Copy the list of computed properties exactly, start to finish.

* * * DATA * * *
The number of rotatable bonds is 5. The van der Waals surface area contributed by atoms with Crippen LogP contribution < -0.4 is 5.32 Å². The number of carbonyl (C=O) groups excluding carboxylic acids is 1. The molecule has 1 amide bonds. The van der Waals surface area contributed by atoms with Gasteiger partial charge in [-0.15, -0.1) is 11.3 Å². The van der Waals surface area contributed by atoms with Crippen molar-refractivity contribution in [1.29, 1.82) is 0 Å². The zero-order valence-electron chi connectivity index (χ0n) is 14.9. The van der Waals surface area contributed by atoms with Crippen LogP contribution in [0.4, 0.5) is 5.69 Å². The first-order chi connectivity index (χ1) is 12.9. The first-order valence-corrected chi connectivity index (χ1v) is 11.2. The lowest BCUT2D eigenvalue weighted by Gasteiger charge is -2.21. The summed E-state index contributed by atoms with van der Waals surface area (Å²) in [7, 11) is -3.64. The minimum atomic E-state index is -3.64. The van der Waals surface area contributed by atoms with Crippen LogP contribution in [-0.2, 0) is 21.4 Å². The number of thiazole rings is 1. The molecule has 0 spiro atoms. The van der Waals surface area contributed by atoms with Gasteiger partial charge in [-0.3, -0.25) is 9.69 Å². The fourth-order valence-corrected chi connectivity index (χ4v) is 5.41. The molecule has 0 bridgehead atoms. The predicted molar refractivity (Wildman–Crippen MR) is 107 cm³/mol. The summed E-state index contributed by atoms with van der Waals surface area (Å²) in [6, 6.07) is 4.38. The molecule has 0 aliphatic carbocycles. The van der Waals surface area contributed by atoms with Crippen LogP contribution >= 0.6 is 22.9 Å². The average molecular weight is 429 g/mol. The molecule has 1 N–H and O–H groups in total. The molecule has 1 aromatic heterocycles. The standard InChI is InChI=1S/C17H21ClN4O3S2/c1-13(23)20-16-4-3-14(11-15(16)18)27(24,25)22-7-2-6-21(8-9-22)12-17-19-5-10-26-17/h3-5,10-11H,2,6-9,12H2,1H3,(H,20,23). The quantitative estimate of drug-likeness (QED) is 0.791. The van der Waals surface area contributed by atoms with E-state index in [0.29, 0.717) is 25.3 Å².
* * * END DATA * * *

The number of rotatable bonds is 5. The van der Waals surface area contributed by atoms with Crippen LogP contribution < -0.4 is 5.32 Å². The number of carbonyl (C=O) groups excluding carboxylic acids is 1. The molecule has 1 amide bonds. The van der Waals surface area contributed by atoms with Gasteiger partial charge in [-0.15, -0.1) is 11.3 Å². The van der Waals surface area contributed by atoms with Crippen molar-refractivity contribution in [1.29, 1.82) is 0 Å². The zero-order valence-electron chi connectivity index (χ0n) is 14.9. The van der Waals surface area contributed by atoms with Crippen LogP contribution in [0.4, 0.5) is 5.69 Å². The first-order chi connectivity index (χ1) is 12.9. The first-order valence-corrected chi connectivity index (χ1v) is 11.2. The lowest BCUT2D eigenvalue weighted by Gasteiger charge is -2.21. The summed E-state index contributed by atoms with van der Waals surface area (Å²) in [7, 11) is -3.64. The minimum atomic E-state index is -3.64. The van der Waals surface area contributed by atoms with Crippen LogP contribution in [-0.2, 0) is 21.4 Å². The number of thiazole rings is 1. The molecule has 0 spiro atoms. The van der Waals surface area contributed by atoms with Gasteiger partial charge in [-0.3, -0.25) is 9.69 Å². The fourth-order valence-corrected chi connectivity index (χ4v) is 5.41. The molecule has 0 bridgehead atoms. The predicted molar refractivity (Wildman–Crippen MR) is 107 cm³/mol. The summed E-state index contributed by atoms with van der Waals surface area (Å²) in [6, 6.07) is 4.38. The molecule has 0 aliphatic carbocycles. The van der Waals surface area contributed by atoms with Crippen LogP contribution >= 0.6 is 22.9 Å². The average molecular weight is 429 g/mol. The molecule has 1 N–H and O–H groups in total. The molecule has 1 aromatic heterocycles. The standard InChI is InChI=1S/C17H21ClN4O3S2/c1-13(23)20-16-4-3-14(11-15(16)18)27(24,25)22-7-2-6-21(8-9-22)12-17-19-5-10-26-17/h3-5,10-11H,2,6-9,12H2,1H3,(H,20,23). The quantitative estimate of drug-likeness (QED) is 0.791. The van der Waals surface area contributed by atoms with E-state index in [0.29, 0.717) is 25.3 Å².